VSS Unity Sets on its First Rocket-Powered Flight

Virgin Galactic conducted the first rocket-powered flight of the VSS Unity, its latest SpaceShipTwo spaceplane. Unity hit a speed of Mach 1.87 during the flight, breaking the sound barrier for the very first time. WhiteKnightTwo carried the Unity up to an altitude of 46,500' and dropped SpaceShipTwo, which is powered by a hybrid rocket engine. The Unity started an 80⁰ climb, fast-tracking up to Mach 1.87 within the first thirty seconds of engine burn.

It is also the first time that a Virgin Galactic SpaceShipTwo has launched its rocket engine since the deadly crash of the VSS Enterprise, the first SpaceShipTwo, on the 31st of October 2014. The Unity’s tail boom feather system uses extra safety mechanisms that were implemented after the VSS Enterprise test flight crash. While the extra safety mechanisms and upgrades made the Unity heavier, the developers of the aircraft were able to make it stronger than the VSS Enterprise.

It is also due to this development that the VSS Unity can fly to a maximum altitude of above 80 km. The VSS Enterprise can fly to an altitude of above 100 km, which is known as the Karman line or the internationally recognized space boundary. Thus, the VSS Unity will not ideally fly to space but it will reach high altitudes where the Earth’s curvature is plainly visible.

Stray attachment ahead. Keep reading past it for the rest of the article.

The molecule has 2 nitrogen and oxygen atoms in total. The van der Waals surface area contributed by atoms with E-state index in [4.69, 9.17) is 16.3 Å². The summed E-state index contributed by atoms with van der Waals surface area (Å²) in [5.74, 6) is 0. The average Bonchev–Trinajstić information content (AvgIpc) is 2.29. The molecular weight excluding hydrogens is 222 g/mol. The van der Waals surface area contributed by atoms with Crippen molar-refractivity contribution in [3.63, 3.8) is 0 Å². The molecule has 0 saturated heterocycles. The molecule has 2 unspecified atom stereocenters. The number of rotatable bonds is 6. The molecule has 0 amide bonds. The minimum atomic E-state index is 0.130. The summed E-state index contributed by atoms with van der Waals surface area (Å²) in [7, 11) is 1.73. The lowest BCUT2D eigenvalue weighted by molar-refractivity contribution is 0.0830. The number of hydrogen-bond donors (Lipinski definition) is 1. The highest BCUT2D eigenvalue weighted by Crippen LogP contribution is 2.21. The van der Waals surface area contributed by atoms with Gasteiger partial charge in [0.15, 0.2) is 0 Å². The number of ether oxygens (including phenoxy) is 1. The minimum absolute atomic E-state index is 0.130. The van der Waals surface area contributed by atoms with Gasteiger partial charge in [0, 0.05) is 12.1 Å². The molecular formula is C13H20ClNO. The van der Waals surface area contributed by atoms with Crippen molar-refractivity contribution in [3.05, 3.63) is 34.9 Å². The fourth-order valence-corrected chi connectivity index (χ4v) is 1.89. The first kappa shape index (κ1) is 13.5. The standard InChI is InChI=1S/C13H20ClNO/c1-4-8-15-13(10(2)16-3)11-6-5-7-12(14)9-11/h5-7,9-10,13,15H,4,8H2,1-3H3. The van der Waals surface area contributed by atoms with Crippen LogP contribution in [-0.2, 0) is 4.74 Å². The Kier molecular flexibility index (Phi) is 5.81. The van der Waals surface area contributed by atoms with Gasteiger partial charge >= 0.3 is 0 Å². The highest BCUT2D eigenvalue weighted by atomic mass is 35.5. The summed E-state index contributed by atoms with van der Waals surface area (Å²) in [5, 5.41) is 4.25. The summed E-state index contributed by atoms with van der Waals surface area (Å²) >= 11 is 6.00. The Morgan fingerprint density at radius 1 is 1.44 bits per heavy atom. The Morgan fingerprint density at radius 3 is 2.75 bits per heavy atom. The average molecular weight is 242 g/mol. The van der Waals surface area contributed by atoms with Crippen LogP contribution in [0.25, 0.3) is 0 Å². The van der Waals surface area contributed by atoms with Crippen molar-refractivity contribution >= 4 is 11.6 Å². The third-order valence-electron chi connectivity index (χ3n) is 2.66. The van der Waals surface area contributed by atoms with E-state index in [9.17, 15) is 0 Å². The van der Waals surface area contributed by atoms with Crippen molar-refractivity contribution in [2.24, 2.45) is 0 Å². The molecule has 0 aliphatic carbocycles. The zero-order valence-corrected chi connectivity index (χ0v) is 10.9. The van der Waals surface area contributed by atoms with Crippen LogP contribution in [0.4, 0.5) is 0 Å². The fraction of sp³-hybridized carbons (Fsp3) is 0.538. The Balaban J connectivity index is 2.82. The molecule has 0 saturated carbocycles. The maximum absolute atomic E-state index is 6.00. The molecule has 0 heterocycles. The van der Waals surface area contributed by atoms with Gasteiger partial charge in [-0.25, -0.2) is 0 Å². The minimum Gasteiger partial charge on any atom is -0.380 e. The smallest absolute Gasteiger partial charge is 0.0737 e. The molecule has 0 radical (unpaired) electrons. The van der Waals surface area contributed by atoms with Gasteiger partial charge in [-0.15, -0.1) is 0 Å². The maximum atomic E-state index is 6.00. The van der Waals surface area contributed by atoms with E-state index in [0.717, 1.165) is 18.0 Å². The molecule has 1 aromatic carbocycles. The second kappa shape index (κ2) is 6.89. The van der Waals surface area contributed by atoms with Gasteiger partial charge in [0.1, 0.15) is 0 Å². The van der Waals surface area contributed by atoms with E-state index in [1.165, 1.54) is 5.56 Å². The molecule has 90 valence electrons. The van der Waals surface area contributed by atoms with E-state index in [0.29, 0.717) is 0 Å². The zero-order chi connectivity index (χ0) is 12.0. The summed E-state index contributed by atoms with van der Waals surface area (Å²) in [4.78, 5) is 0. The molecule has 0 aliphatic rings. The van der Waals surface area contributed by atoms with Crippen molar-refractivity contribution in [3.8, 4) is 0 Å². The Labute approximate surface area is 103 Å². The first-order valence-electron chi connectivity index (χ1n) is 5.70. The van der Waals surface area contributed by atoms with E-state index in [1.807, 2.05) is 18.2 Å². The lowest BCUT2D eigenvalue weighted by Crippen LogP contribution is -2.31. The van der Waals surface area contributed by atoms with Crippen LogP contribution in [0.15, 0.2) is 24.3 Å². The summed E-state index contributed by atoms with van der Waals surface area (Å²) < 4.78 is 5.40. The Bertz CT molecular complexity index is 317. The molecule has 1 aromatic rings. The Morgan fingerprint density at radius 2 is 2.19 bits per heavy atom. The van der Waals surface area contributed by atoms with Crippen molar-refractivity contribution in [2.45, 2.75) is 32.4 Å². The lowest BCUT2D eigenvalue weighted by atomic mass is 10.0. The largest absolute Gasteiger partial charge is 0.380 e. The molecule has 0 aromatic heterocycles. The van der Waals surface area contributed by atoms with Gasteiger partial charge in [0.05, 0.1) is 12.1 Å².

The VSS Unity engine was directed by Dave Mackay and Mark “Forger” Stucky. After shutting it down, they coasted the spaceplane up to 84,271'. They then positioned the Unity’s feather system to start floating back down to Earth. The feathered configuration caused the spaceplane’s twin tail booms to lift to a 60⁰ angle off the fuselage. This allowed the Unity to fall with its nose facing down. After floating down to approximately 50,000', the tail booms were moved into their original position. SpaceShipTwo discarded excess oxidizer as it floated back to land on an airstrip at Mojave. The flight test was successful and collected data about the performance of the aircraft during the engine burn and its shift from subsonic to supersonic speed.

The successful rocket-powered flight test of the VSS Unity is a huge breakthrough for Virgin Galactic. It also marks the commencement of the powered flight testing stage. SpaceShipTwo will fire rocket engines for longer burns in the future. If everything goes well, it might be possible for interested individuals to buy a ticket on SpaceShipTwo in the future.